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ESG in the Nordics

We believe many investors currently have an overly simplistic approach to ESG which focuses predominantly on a company's current sustainability rating, rather than expected improvements in ESG factors. In addition to ensuring that our holdings meet SKAGEN's existing ESG requirements, our research almost entirely focuses on the future. Our view is that ESG is no different to other components of valuation; what is already known is typically reflected in the share price and it is the factors that change future earnings and/or risk premiums that drive fundamental value creation.

SSAB – Swedish steel company

In this regard, the Nordics are a fantastic hunting ground for unappreciated long-term ESG winners in what are often perceived as problem sectors. The Swedish specialty steel company SSAB is a good example. It operates in a typical "problem" sector but scores significantly better than peers on most ESG parameters. Importantly for us, this aspect is not captured in either future earnings estimates or the current risk premiums (the stock trades on the same implied cost of capital as its peer group).

In terms of future earnings, we believe the continued focus on the environment and associated changes in taxation, such as carbon taxes, should allow companies producing "greener" steel to charge a premium price for their products. However, future earnings estimates suggest that the market currently fails to recognise such premiums, which means that this could be a significant share price trigger for SSAB.

On a similar note, we believe that ESG investing will become more refined as it matures. Instead of simply labelling sectors as either good or bad, investors will start to focus on individual companies making real ESG improvements. This should result in lower risk premiums for companies such as SSAB. Firstly, its new production technology would make a real difference from an environmental perspective. Secondly, it will reduce the risk of SSAB being subjected to higher taxation as well as the substitution threat from more environmentally friendly products.

Important to be selective

This doesn’t mean we won't invest in obvious ESG winners, but we will remain selective as a higher sustainability rating is often reflected in a higher share price. Here, the IT sector offers an important lesson. While its eventual development met and arguably surpassed even the most bullish projections made in 2000, the majority of the largest IT stocks performed poorly over the following 20 years. We think the market is making a similar mistake today for many environmentally focused companies.

It is still early days for many "green" sectors and the current pioneers are by no means certain to be the long-term-winners, as investors in many fledgling technology companies painfully discovered. While the market was correct in forecasting massive overall growth, it similarly failed to see how competitive pressure would lead to minimal value creation and often destruction for many companies in the process.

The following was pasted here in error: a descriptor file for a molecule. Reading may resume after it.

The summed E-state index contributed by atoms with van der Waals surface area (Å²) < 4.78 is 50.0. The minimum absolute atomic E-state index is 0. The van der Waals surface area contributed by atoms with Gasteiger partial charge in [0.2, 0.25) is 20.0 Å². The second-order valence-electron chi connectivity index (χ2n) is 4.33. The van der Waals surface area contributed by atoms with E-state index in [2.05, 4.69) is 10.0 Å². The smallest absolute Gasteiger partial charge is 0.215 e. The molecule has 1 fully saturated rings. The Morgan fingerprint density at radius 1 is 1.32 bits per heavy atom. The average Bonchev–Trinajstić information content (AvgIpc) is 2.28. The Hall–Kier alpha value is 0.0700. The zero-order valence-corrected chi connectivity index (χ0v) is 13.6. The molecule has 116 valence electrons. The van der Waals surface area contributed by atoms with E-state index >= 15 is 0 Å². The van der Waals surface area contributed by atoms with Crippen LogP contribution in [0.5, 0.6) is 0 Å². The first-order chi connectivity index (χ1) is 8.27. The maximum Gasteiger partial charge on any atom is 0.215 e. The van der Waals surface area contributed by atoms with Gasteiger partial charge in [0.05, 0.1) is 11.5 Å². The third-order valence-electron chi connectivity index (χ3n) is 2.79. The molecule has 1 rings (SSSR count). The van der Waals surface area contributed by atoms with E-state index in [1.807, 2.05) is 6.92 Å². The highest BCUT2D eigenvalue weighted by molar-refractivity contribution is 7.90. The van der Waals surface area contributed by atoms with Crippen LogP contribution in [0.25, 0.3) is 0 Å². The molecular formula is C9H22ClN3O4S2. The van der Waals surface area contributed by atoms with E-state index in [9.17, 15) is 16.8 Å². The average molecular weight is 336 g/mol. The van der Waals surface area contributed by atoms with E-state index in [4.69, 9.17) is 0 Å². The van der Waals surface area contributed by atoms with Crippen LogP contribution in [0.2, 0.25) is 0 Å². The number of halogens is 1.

Vestas – Danish windmill producer

One green champion that has made its way into the SKAGEN Vekst portfolio is the Danish windmill producer Vestas. However, we do not own Vestas for the significant growth expected in the windmill sector – everyone can see this and it is fully reflected in current earnings estimates. Instead, we invested as we see similar characteristics to those we saw in Samsung Electronics 20 years ago. Vestas has an established technological advantage over its peers and is the only company currently making money in this fast-growing industry.

Importantly, its larger scale and stronger balance sheet enables Vestas to vastly outspend competitors in R&D. On the back of this, we expect the company to continue strengthening its competitive position, leading to continued market share gains and ultimately industry consolidation – something that is not reflected in the current valuation.

It is also useful to remember that the manufacturing of windmills is a commodity business with low margins and a fairly high degree of cyclicality. However, Vestas' service business is a completely different story with high margins, low capital intensity, and high visibility due to long contract structures. As the service business becomes a larger part of total earnings in the coming years, we expect the market to reward Vestas in the form of a higher earnings multiple.

In conclusion, while the green revolution will expand Vestas' market opportunity significantly, the incremental share price appreciation will come from earnings upgrades and lower risks, driven by industry and competitive specific factors – like in any other sector.


Historical returns are no guarantee for future returns. Future returns will depend, inter alia, on market developments, the fund manager's skill, the fund's risk profile and management fees. The return may become negative as a result of negative price developments.